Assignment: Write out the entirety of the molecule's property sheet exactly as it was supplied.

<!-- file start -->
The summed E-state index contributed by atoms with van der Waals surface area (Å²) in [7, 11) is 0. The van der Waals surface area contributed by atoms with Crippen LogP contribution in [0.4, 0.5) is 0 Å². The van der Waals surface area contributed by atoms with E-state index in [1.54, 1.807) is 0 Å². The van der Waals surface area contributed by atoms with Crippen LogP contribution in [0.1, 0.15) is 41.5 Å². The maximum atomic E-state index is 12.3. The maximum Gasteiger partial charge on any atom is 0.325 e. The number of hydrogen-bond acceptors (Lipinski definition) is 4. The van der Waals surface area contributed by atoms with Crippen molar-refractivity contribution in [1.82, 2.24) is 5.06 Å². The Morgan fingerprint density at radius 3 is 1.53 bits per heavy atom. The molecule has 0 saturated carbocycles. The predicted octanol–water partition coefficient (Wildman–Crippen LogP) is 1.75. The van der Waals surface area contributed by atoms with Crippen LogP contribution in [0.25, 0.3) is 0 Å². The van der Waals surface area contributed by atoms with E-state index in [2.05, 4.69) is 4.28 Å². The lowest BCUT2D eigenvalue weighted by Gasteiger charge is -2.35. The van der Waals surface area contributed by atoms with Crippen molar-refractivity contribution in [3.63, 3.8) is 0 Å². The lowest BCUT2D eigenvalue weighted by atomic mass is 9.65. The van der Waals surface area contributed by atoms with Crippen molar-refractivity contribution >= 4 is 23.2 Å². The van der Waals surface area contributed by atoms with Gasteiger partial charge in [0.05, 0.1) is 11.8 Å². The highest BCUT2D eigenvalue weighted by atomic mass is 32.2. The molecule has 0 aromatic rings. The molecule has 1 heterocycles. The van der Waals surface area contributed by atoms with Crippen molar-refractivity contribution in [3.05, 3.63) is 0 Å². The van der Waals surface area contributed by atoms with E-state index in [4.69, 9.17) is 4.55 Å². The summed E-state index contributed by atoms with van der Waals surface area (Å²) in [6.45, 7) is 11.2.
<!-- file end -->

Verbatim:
The summed E-state index contributed by atoms with van der Waals surface area (Å²) in [7, 11) is 0. The van der Waals surface area contributed by atoms with Crippen LogP contribution in [0.4, 0.5) is 0 Å². The van der Waals surface area contributed by atoms with E-state index in [1.54, 1.807) is 0 Å². The van der Waals surface area contributed by atoms with Crippen LogP contribution in [0.1, 0.15) is 41.5 Å². The maximum atomic E-state index is 12.3. The maximum Gasteiger partial charge on any atom is 0.325 e. The number of hydrogen-bond acceptors (Lipinski definition) is 4. The van der Waals surface area contributed by atoms with Crippen molar-refractivity contribution in [1.82, 2.24) is 5.06 Å². The Morgan fingerprint density at radius 3 is 1.53 bits per heavy atom. The molecule has 0 saturated carbocycles. The predicted octanol–water partition coefficient (Wildman–Crippen LogP) is 1.75. The van der Waals surface area contributed by atoms with Crippen LogP contribution in [0.25, 0.3) is 0 Å². The van der Waals surface area contributed by atoms with E-state index in [2.05, 4.69) is 4.28 Å². The lowest BCUT2D eigenvalue weighted by Gasteiger charge is -2.35. The van der Waals surface area contributed by atoms with Crippen molar-refractivity contribution in [3.63, 3.8) is 0 Å². The lowest BCUT2D eigenvalue weighted by atomic mass is 9.65. The van der Waals surface area contributed by atoms with Crippen molar-refractivity contribution >= 4 is 23.2 Å². The van der Waals surface area contributed by atoms with Gasteiger partial charge in [0.05, 0.1) is 11.8 Å². The highest BCUT2D eigenvalue weighted by atomic mass is 32.2. The molecule has 0 aromatic rings. The molecule has 1 heterocycles. The van der Waals surface area contributed by atoms with Crippen molar-refractivity contribution in [3.05, 3.63) is 0 Å². The van der Waals surface area contributed by atoms with E-state index in [4.69, 9.17) is 4.55 Å². The summed E-state index contributed by atoms with van der Waals surface area (Å²) in [6.45, 7) is 11.2.